The Enkindled Spring
This spring as it comes bursts up in bonfires green,
Wild puffing of emerald trees, and flame-filled bushes,
Thorn-blossom lifting in wreaths of smoke between
Where the wood fumes up and the watery, flickering rushes.
– D. H. Lawrence
An embodiment of beauty, positivity and hope, spring had been a poet’s subject for centuries. Sprouting tender new leaves and dazzling blooms doesn’t only please the senses, nature’s spirit is infectious, inspiring poets to evocate and celebrate its beauty, whether it was William Blake beckoning spring to bless his land with its touch of life in his poem ‘To Spring,’ or Emily Dickinson’s conjuring of the onset of this season in the poem, ‘A Light Exists in Spring,’ in which she uses the gorgeous light only seen in springtime, to reveal nature’s hidden charms. And even though it’s obvious that the universe is bewitched by this pleasant season, it’s only when we sift it through ourselves, our experiences, our lives, does a particular season become profound to each one of us. And spring transports me back to one of the best times of my life.
Compared to the characteristic severe, cold winter mornings of Jharkhand where I grew up, when waking up was akin to punishment, the soothing kiss of the spring breeze in the morning and the serenading song of the Asian koel from afar, was a dream that I never wanted to end. So when I settled down in Kolkata, where grey, concrete structures loomed large and the incessant noise never ceased, the only time these differences seemed oblivious, was during spring. And over the past two decades I’ve discovered more similarities than differences, especially during springtime endearing this city to me far more than I had ever imagined.
Even though spring in Kolkata isn’t as sharply distinguishable from the mellow winter we enjoy, it comes just before some rather uncomfortable sultry weather that lasts for months, providing a much needed rejuvenating breath of fresh air before we embark on this difficult period ahead. And amidst the bonanza on offer, with every tree effulgent in spring finery, there’s one tree that stands out for me with much the same exuberant romanticism it did for Nobel Laureate Rabindranath Tagore, when he wrote, …Kichchu palasher nesha… a headiness I often experience myself when I behold the blazing palash flowers.
Known also as the flame of the forest, this hardy, deciduous tree grows effortlessly even in harsh climates. Its dark, twisted trunk and branches look a hopeless sight for most part of the year, but just like spring breathes life into every living being, the palash tree bursts forth with life too. The first flicker of flowers begin to emerge in the month of March, and lasts right up to the beginning of summer, when the rest of the forest appears to be in distress, allowing the little sparks of fire to create a brilliant contrast.
So while I was quite familiar with the bright orange blooms since it happens to be the state flower of Jharkhand and grows abundantly in the sal forests around our hometown, only after coming to Kolkata did I get a chance to acquaint myself with the yellow variant, equally attractive, probably even more desirable for being rarer to sight. I’m lucky to have a few around our locality, but I’m especially drawn to one in a local park, which has become an obligation to visit during springtime. The last time I set my eyes on it, the tree was pulsating with wildlife. Bees, sunbirds and bulbuls had arrived to party on the sweet nectar its flowers offered. Like a compliment to the already brilliant blooms, a beautiful black-rumped flameback woodpecker joined them, drumming the tree trunk, poking for worms and larvae while a coppersmith barbet got busy chiselling out a nest in one of its branches.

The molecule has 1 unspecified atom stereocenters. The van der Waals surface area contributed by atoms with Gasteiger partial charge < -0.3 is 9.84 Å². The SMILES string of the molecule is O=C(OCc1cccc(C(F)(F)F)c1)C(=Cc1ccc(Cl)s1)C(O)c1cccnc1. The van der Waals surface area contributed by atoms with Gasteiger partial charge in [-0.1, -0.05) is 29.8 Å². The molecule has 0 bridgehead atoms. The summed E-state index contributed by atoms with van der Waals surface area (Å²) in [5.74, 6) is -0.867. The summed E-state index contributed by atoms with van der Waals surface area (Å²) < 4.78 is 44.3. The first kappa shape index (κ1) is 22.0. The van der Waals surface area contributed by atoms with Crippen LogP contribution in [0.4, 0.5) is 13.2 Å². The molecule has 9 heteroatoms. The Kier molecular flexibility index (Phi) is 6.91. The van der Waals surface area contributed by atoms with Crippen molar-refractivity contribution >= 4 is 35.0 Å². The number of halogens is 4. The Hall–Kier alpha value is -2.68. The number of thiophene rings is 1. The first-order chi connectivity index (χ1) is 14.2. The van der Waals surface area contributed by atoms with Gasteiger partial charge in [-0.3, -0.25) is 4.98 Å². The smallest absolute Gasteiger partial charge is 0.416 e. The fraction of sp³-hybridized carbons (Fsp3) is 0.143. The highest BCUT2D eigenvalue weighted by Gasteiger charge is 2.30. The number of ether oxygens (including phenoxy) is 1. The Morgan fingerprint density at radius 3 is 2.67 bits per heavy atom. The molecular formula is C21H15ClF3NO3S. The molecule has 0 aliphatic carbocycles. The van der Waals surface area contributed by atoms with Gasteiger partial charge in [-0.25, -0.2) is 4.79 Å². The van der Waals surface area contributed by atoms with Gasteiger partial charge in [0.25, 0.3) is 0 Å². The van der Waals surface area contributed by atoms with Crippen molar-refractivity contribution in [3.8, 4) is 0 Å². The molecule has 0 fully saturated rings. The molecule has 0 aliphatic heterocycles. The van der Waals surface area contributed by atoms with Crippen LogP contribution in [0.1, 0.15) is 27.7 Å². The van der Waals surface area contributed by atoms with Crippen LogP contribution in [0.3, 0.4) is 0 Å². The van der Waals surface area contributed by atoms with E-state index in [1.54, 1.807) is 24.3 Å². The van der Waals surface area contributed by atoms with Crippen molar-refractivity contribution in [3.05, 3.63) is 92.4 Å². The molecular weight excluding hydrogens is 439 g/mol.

For me spring is the artist that paints the universe with its vibrant brushstrokes in ebullient colours. In the words of renowned American naturalist, John Muir “…spring work is going on with joyful enthusiasm, new life, new beauty, unfolding, unrolling in glorious exuberant extravaganza…’ Like me, if you’re miles away from the serene mountains and natural surrounds that inspired these words, you can experience the spirit of spring wherever you live, if you choose to.
For city dwellers spring presents the perfect time to commune with nature. It’s when an assortment of ornamental trees in natural parks and gardens bloom profusely offering an opportunity to experience nature through diverse sensory modalities. But it’s those incidental interactions that occur when commuting on the busy, polluted streets, flanked by pink rosy trumpet, jacaranda, semal and golden trumpet trees standing on dusty boulevards that are truly serendipitous. And when the gentle breeze shakes loose the pink, mauve, crimson and yellow petals off these flowering trees, blowing them about like fragrant confetti, for a brief moment life seems to dance ever so lightly.
Whenever I come across a tree buzzing with life and positivity, be it on a roadside or on a leisurely walk in the park, I wonder about the interactions it has had over the years with those who came before me, stood and admired it the way it should be. As I stand beneath it, marvelling at its personality, it doesn’t take me long to realize that we all are mere travellers on a journey. The season of spring is one of those opportunities life gives us to enjoy its pleasures, but given the perpetual whirl most of our days have become, we often pass on them. Only when we pause and appreciate these precious moments of peace and mindfulness that is springtime, the journey of life will turn a bit more meaningful and worthwhile!
*Image courtesy: Wikimedia Commons, Sujoy Bag.